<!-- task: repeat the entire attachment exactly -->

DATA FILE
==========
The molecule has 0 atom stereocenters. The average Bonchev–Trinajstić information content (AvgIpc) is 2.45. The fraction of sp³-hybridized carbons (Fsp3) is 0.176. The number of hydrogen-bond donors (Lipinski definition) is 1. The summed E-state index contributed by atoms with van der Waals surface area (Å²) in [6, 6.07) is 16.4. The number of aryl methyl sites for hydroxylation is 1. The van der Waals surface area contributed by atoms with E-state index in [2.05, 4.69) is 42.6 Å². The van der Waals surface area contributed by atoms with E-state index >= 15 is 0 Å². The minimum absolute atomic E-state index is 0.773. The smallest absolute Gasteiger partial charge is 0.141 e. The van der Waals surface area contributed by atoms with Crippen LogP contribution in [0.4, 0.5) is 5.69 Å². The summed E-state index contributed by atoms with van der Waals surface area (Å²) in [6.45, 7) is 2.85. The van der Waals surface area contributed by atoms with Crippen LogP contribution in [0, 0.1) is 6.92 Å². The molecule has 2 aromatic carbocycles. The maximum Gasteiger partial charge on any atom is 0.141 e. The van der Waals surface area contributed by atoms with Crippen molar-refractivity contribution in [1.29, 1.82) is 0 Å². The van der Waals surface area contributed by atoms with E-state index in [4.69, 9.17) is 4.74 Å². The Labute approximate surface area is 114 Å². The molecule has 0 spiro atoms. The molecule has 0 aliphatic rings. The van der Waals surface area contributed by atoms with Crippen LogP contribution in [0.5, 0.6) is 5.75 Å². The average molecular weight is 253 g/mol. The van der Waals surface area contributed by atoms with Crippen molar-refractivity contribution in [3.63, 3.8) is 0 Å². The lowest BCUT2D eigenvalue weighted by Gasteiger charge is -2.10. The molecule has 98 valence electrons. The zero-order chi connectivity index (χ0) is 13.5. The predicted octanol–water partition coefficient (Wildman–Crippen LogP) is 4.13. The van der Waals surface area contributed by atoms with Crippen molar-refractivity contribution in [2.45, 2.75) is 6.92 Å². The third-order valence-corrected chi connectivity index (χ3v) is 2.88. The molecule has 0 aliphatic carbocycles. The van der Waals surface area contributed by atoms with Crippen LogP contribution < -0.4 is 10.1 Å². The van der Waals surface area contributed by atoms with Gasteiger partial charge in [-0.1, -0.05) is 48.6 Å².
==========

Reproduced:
The molecule has 0 atom stereocenters. The average Bonchev–Trinajstić information content (AvgIpc) is 2.45. The fraction of sp³-hybridized carbons (Fsp3) is 0.176. The number of hydrogen-bond donors (Lipinski definition) is 1. The summed E-state index contributed by atoms with van der Waals surface area (Å²) in [6, 6.07) is 16.4. The number of aryl methyl sites for hydroxylation is 1. The van der Waals surface area contributed by atoms with E-state index in [2.05, 4.69) is 42.6 Å². The van der Waals surface area contributed by atoms with E-state index >= 15 is 0 Å². The minimum absolute atomic E-state index is 0.773. The smallest absolute Gasteiger partial charge is 0.141 e. The van der Waals surface area contributed by atoms with Crippen LogP contribution in [0.4, 0.5) is 5.69 Å². The summed E-state index contributed by atoms with van der Waals surface area (Å²) in [6.45, 7) is 2.85. The van der Waals surface area contributed by atoms with Crippen LogP contribution in [0, 0.1) is 6.92 Å². The molecule has 2 aromatic carbocycles. The maximum Gasteiger partial charge on any atom is 0.141 e. The van der Waals surface area contributed by atoms with Crippen molar-refractivity contribution in [1.29, 1.82) is 0 Å². The van der Waals surface area contributed by atoms with E-state index in [4.69, 9.17) is 4.74 Å². The Labute approximate surface area is 114 Å². The molecule has 0 spiro atoms. The molecule has 0 aliphatic rings. The van der Waals surface area contributed by atoms with Crippen LogP contribution in [0.5, 0.6) is 5.75 Å². The average molecular weight is 253 g/mol. The van der Waals surface area contributed by atoms with Crippen molar-refractivity contribution in [3.63, 3.8) is 0 Å². The lowest BCUT2D eigenvalue weighted by Gasteiger charge is -2.10. The molecule has 98 valence electrons. The zero-order chi connectivity index (χ0) is 13.5. The predicted octanol–water partition coefficient (Wildman–Crippen LogP) is 4.13. The van der Waals surface area contributed by atoms with Crippen molar-refractivity contribution in [2.45, 2.75) is 6.92 Å². The third-order valence-corrected chi connectivity index (χ3v) is 2.88. The molecule has 0 aliphatic carbocycles. The van der Waals surface area contributed by atoms with Crippen LogP contribution < -0.4 is 10.1 Å². The van der Waals surface area contributed by atoms with Gasteiger partial charge in [-0.1, -0.05) is 48.6 Å².